Today I stood in a breaker for half an hour and tried to do the work a twelve-year-old boy was doing day after day, for ten hours a time, for only sixty cents a day. The gloom of the breaker appalled me. It was a wonderful day outside. Within the breaker there was blackness, dust everywhere, and the harsh, load roars of the machinery and the constant rushing of coal through the chutes filled ears. I tried my best to complete the task that these men and young boys do on a daily basis, within a matter of time my hands were bruised and cut, I was dirty and op top of everything I could barely breathe.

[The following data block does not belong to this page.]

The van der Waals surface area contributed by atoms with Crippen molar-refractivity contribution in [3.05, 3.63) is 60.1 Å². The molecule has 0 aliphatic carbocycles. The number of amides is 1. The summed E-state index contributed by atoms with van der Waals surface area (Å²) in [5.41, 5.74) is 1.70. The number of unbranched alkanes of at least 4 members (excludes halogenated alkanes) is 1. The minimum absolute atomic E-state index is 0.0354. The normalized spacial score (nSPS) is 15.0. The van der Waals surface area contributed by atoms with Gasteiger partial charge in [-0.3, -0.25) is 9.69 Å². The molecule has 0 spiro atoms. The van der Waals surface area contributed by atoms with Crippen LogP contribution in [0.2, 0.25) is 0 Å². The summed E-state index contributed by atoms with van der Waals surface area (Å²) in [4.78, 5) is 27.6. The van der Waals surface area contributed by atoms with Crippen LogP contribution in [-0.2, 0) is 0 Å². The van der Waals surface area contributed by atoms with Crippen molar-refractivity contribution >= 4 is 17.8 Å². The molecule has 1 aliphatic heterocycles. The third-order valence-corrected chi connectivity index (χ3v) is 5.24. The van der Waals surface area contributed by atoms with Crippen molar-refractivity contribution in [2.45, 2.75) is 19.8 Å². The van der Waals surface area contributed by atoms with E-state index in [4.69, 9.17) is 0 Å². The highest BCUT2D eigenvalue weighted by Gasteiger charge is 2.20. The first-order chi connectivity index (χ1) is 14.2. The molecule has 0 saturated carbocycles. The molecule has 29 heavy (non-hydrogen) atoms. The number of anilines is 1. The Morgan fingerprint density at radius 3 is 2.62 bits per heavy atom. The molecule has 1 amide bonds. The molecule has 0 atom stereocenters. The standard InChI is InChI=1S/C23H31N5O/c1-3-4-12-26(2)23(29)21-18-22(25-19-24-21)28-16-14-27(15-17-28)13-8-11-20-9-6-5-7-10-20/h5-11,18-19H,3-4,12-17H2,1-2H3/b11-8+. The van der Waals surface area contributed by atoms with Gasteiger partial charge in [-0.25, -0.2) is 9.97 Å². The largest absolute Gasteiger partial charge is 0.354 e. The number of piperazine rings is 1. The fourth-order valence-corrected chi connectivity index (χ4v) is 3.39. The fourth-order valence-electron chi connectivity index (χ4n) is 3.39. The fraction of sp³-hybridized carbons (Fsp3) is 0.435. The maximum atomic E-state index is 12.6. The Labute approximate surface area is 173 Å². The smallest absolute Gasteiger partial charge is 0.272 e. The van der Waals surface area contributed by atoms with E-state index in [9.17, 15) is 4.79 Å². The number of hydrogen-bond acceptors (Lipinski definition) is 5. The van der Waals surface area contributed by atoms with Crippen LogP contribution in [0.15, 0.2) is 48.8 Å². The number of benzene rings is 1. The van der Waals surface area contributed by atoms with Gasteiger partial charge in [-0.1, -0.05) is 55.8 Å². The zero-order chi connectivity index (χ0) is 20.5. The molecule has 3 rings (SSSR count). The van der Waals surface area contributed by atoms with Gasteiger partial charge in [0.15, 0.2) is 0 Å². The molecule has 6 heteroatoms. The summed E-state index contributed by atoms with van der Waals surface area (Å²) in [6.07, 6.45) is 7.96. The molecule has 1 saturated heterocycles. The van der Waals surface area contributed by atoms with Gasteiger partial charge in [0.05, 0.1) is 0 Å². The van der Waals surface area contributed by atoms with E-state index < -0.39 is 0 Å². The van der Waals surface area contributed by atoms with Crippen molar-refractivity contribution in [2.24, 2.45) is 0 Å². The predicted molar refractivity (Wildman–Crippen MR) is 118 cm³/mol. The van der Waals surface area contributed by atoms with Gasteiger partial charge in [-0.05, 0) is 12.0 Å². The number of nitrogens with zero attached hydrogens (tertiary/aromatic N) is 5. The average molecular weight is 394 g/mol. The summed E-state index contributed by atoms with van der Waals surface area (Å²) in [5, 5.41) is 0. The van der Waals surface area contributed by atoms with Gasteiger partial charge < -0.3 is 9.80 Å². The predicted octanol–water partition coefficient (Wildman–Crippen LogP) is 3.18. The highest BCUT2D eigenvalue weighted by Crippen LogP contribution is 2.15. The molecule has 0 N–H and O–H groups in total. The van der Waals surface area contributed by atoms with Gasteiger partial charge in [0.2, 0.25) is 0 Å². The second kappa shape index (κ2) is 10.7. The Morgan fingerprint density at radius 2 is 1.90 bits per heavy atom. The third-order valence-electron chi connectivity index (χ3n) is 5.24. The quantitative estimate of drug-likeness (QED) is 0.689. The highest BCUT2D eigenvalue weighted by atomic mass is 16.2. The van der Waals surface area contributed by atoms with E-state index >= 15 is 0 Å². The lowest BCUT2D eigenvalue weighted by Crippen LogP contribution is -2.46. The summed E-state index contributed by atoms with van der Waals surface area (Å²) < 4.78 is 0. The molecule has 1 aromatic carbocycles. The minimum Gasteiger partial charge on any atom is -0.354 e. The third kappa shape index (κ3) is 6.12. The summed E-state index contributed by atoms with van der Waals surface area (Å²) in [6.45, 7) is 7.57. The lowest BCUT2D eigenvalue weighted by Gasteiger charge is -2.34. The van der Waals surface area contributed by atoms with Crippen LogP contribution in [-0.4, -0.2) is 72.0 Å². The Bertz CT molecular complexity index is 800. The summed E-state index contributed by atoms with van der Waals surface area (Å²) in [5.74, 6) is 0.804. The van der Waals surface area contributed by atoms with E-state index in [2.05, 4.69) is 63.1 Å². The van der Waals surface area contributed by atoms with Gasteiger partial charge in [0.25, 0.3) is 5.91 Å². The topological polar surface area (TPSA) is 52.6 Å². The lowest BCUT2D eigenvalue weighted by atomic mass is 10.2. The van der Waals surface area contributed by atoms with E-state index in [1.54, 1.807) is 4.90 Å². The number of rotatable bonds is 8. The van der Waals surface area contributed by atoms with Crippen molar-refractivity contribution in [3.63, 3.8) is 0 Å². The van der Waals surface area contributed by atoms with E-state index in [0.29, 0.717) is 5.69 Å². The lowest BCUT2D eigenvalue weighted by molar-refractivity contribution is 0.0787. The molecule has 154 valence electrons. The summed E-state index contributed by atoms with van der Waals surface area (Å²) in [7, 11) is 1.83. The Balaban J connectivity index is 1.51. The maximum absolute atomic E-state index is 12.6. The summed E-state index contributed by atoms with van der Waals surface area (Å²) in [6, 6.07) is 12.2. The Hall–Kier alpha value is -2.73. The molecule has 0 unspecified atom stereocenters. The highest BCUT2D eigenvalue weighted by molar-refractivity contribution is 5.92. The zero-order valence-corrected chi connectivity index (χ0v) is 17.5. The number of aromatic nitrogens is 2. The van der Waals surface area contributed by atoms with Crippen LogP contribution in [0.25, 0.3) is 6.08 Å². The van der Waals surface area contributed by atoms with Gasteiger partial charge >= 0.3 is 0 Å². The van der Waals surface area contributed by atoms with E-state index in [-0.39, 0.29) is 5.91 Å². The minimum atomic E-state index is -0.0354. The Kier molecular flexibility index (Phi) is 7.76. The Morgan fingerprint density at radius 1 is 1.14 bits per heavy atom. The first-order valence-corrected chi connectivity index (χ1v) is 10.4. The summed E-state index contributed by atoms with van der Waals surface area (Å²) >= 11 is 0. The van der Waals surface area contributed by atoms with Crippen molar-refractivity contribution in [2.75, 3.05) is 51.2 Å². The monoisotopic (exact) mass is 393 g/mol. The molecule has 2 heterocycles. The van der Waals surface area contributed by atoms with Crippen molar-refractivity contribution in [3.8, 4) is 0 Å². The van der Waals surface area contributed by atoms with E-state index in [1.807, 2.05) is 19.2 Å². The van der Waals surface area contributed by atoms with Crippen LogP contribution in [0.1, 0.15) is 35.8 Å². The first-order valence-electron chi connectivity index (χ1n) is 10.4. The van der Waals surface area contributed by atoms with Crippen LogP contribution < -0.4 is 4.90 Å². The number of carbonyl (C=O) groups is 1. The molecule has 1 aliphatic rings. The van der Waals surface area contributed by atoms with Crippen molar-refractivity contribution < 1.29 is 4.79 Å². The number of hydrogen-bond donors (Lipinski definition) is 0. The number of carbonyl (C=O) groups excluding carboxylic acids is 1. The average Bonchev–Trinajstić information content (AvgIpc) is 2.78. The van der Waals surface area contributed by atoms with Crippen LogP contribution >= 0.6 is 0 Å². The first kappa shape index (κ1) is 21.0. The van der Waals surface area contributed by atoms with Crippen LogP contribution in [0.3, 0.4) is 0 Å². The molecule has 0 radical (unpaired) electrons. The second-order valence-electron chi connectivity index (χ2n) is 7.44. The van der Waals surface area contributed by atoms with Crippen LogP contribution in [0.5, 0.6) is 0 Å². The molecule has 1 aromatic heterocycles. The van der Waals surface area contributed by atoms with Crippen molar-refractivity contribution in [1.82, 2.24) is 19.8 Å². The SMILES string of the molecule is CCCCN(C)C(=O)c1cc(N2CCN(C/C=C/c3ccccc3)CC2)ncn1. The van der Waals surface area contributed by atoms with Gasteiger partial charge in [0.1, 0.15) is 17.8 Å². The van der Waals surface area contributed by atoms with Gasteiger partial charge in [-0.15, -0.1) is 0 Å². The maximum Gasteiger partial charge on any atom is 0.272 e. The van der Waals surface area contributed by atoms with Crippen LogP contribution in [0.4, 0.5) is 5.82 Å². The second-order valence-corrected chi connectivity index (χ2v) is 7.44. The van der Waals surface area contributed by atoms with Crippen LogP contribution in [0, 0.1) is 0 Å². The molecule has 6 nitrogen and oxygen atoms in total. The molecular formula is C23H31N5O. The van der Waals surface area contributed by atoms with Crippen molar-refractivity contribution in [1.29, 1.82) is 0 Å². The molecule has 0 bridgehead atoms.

I could not do that work and live, but there were boys of ten and twelve years of age doing it for fifty and sixty cents a day. Most of these boys have never been inside of a school; few of them could even read. Some attended school at night but after working a long strenuous day their grades were not good. From the breakers the boys graduate to the mine depths, where they become door tenders, switch boys, or mule drivers. Here, far below the surface, work is still very dangerous. At fourteen or fifteen the boys assume the same risks as the men, and are surrounded by the same dangers.
It is in Pennsylvania and West Virginia that these terms exist boys starting a 9 and up become employed to work in the mines. Think of what it means to be a boy going through this. It means to sit alone in a dark mine passage hour after hour, with no one near; to see no living creature because you are subject to being under